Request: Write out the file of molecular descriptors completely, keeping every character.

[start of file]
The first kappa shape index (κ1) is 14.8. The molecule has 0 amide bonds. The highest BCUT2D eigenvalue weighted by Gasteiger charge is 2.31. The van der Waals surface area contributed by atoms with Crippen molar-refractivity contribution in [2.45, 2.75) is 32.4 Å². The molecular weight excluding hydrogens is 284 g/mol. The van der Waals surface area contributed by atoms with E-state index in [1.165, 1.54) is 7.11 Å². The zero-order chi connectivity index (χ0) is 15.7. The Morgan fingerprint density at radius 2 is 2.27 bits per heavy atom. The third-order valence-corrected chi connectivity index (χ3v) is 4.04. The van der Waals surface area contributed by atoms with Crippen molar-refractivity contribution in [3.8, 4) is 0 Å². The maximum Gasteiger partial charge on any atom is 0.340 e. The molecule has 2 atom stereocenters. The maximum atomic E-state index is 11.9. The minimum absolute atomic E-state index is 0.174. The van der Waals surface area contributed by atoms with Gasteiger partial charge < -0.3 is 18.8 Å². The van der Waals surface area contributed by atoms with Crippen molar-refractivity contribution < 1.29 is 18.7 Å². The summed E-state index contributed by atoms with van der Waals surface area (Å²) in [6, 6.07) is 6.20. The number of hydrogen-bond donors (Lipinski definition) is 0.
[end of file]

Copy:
The first kappa shape index (κ1) is 14.8. The molecule has 0 amide bonds. The highest BCUT2D eigenvalue weighted by Gasteiger charge is 2.31. The van der Waals surface area contributed by atoms with Crippen molar-refractivity contribution in [2.45, 2.75) is 32.4 Å². The molecular weight excluding hydrogens is 284 g/mol. The van der Waals surface area contributed by atoms with E-state index in [1.165, 1.54) is 7.11 Å². The zero-order chi connectivity index (χ0) is 15.7. The Morgan fingerprint density at radius 2 is 2.27 bits per heavy atom. The third-order valence-corrected chi connectivity index (χ3v) is 4.04. The van der Waals surface area contributed by atoms with Crippen molar-refractivity contribution in [3.8, 4) is 0 Å². The maximum Gasteiger partial charge on any atom is 0.340 e. The molecule has 2 atom stereocenters. The maximum atomic E-state index is 11.9. The minimum absolute atomic E-state index is 0.174. The van der Waals surface area contributed by atoms with Gasteiger partial charge < -0.3 is 18.8 Å². The van der Waals surface area contributed by atoms with Crippen molar-refractivity contribution < 1.29 is 18.7 Å². The summed E-state index contributed by atoms with van der Waals surface area (Å²) in [6, 6.07) is 6.20. The number of hydrogen-bond donors (Lipinski definition) is 0.